Facebook has removed 74 groups in which many of their 385,000 members were offering a wide array of cybercrime services, following a warning from security researchers from Cisco Talos.
They uncovered scores of groups where hundreds of thousands of members oversaw the trade of passwords, credit card information and hacking tools.
Instead of wheeling-and-dealing using hidden servers on some mysterious dark web address, a large number of cyber scofflaws prefer to operate right out in the open using social media.
Cisco Talos tracked several groups on Facebook where "shady" and illegal activities frequently take place. Despite the fairly obvious names (i.e "Spam Professional," "Spammer & Hacker Professional,") some of these groups have managed to remain on Facebook for up to eight years, and in the process acquire tens of thousands of group members.
Talos compiled a list of 74 groups on Facebook whose members promised to carry out an array of questionable cyber dirty deeds, including the selling and trading of stolen bank/credit card information, the theft and sale of account credentials from a variety of sites, and email spamming tools and services. In total, these groups had approximately 385,000 members.
Many of the activities on these pages are outright illegal. For example, Talos discovered several posts where users were selling credit card numbers and their accompanying CVVs, sometimes with identification documents or photos belonging to the victims.
Others products and services were also promoted. The security researchers saw spammers offering access to large email lists, criminals offering assistance moving large amounts of cash, and sales of shell accounts at various organizations, including government.
They even saw users offering the ability to forge/edit identification documents.
The majority of the time, these sellers asked for payment in the form of cryptocurrencies. Others employ the use of so-called "middlemen" who act as a go-between between the buyer and the seller of the information and take a cut of the profits. These users usually promoted the use of PayPal accounts to complete the transaction.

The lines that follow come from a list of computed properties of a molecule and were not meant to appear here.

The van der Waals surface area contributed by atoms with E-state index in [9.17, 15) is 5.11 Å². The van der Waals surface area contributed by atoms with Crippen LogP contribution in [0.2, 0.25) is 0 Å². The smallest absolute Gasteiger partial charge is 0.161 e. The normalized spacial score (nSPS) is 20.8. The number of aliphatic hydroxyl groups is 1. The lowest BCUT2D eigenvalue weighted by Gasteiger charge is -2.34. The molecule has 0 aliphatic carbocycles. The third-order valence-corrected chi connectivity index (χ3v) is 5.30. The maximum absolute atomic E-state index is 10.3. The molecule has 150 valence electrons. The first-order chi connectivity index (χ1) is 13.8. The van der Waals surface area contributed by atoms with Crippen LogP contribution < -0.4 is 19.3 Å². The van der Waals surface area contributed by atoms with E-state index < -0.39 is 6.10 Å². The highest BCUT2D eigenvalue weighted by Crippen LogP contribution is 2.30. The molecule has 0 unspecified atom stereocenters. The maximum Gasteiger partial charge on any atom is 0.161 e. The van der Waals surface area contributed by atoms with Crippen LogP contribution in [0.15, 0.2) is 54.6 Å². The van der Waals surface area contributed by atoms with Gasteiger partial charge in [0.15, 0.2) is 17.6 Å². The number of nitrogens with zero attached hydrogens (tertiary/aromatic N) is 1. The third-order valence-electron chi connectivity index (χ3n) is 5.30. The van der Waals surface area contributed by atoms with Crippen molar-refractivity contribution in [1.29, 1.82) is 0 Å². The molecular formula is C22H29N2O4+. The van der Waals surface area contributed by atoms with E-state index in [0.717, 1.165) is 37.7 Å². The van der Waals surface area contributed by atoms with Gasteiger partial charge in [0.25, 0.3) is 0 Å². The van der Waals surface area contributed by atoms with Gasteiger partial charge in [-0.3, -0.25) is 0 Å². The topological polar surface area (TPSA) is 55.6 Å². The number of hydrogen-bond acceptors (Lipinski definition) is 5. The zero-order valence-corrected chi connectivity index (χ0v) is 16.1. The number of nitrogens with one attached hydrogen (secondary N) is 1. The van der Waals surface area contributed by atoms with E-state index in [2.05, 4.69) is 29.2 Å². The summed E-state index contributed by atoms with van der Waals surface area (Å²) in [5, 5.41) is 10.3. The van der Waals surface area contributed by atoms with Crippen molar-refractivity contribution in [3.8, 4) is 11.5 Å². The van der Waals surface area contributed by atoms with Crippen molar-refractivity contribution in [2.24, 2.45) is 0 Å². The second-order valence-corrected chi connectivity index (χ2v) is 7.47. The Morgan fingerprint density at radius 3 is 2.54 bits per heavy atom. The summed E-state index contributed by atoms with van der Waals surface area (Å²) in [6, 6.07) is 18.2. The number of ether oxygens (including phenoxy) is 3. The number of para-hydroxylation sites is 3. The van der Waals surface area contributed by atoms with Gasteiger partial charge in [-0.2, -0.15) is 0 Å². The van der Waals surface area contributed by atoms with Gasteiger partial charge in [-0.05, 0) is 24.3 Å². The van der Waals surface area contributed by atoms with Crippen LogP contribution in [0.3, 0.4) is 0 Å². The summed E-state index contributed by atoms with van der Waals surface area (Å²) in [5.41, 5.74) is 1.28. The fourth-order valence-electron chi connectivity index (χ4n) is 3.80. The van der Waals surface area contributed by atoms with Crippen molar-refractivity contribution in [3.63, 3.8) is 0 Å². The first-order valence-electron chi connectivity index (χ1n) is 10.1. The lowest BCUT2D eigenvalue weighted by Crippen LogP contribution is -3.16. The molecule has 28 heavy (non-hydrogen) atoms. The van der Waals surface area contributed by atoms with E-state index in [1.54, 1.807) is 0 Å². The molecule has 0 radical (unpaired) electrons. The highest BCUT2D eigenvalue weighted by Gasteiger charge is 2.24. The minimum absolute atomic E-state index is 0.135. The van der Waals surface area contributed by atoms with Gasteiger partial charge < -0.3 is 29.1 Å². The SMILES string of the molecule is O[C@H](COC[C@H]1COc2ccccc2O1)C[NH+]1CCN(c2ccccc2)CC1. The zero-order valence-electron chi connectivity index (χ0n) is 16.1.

Talos initially attempted to take down these groups individually through Facebook's abuse reporting functionality. While some groups were removed immediately, other groups only had specific posts removed. Eventually, through contact with Facebook's security team, the majority of malicious groups was quickly taken down, however new groups continue to pop up, and some are still active as of the date of publishing. Talos continues to cooperate with Facebook to identify and take down as many of these groups as possible.
This is not a new problem for Facebook, which has been tasked with putting out numerous dumpster fires in recent months, from Russian misinformation campaigns to neo-Nazi hate speech. Then there was the horror of a live streamed mass murder in New Zealand. In April 2018, security reporter Brian Krebs alerted the social media site to dozens of Facebook groups wherein hackers routinely offered a variety of services including carding (the theft of credit card information), wire fraud, tax refund fraud and distributed denial-of-service (DDoS) attacks. Months later, though the specific groups identified by Krebs had been permanently disabled, Talos discovered a new set of groups, some having names remarkably similar, if not identical, to the groups reported on by Krebs.
"Social media has provided tools enabling individuals from all over the globe to congregate and share ideas. This is one of social media's defining features. However, the underlying computer algorithms that help us connect, suggesting new friends or networks, are not intelligent enough to distinguish benign activities from the unethical or outright illegal. So far, Facebook has apparently relied on these communities to police themselves, which for obvious reasons, these criminal communities are reticent to do. As a consequence of this, a substantial number of cyber-scammers have continued to proliferate and profit from illegal activities," said Talos.